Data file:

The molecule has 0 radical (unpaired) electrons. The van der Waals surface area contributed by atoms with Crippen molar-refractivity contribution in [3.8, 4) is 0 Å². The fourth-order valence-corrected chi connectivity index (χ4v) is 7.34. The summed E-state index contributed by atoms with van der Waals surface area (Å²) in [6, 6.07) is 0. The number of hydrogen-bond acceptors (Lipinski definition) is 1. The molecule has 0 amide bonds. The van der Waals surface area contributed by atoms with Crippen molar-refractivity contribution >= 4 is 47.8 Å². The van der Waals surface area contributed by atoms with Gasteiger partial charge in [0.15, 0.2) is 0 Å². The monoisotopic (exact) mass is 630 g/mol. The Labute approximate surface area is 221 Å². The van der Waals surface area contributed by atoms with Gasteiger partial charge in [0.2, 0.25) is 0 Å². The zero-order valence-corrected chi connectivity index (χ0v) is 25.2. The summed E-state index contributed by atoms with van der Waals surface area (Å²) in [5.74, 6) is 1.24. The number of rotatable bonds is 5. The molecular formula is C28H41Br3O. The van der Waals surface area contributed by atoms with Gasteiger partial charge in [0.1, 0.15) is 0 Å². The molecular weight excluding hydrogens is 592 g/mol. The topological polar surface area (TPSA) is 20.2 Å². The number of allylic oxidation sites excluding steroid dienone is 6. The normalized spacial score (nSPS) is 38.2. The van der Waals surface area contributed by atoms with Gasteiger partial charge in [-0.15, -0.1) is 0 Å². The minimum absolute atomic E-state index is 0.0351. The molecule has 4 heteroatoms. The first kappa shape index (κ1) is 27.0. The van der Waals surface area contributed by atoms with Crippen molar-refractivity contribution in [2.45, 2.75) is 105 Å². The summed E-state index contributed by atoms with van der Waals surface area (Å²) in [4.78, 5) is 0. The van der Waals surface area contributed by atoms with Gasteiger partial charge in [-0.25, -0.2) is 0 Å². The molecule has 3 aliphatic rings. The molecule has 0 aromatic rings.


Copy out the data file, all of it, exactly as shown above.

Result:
The molecule has 0 radical (unpaired) electrons. The van der Waals surface area contributed by atoms with Crippen molar-refractivity contribution in [3.8, 4) is 0 Å². The fourth-order valence-corrected chi connectivity index (χ4v) is 7.34. The summed E-state index contributed by atoms with van der Waals surface area (Å²) in [6, 6.07) is 0. The number of hydrogen-bond acceptors (Lipinski definition) is 1. The molecule has 0 amide bonds. The van der Waals surface area contributed by atoms with Crippen molar-refractivity contribution >= 4 is 47.8 Å². The van der Waals surface area contributed by atoms with Gasteiger partial charge in [0.15, 0.2) is 0 Å². The monoisotopic (exact) mass is 630 g/mol. The Labute approximate surface area is 221 Å². The van der Waals surface area contributed by atoms with Gasteiger partial charge in [0.2, 0.25) is 0 Å². The zero-order valence-corrected chi connectivity index (χ0v) is 25.2. The summed E-state index contributed by atoms with van der Waals surface area (Å²) in [5.74, 6) is 1.24. The number of rotatable bonds is 5. The molecular formula is C28H41Br3O. The van der Waals surface area contributed by atoms with Gasteiger partial charge in [0.1, 0.15) is 0 Å². The molecular weight excluding hydrogens is 592 g/mol. The topological polar surface area (TPSA) is 20.2 Å². The number of allylic oxidation sites excluding steroid dienone is 6. The normalized spacial score (nSPS) is 38.2. The van der Waals surface area contributed by atoms with Gasteiger partial charge in [-0.15, -0.1) is 0 Å². The minimum absolute atomic E-state index is 0.0351. The molecule has 4 heteroatoms. The first kappa shape index (κ1) is 27.0. The van der Waals surface area contributed by atoms with Crippen molar-refractivity contribution in [2.45, 2.75) is 105 Å². The summed E-state index contributed by atoms with van der Waals surface area (Å²) in [4.78, 5) is 0. The van der Waals surface area contributed by atoms with Gasteiger partial charge in [-0.25, -0.2) is 0 Å². The molecule has 3 aliphatic rings. The molecule has 0 aromatic rings.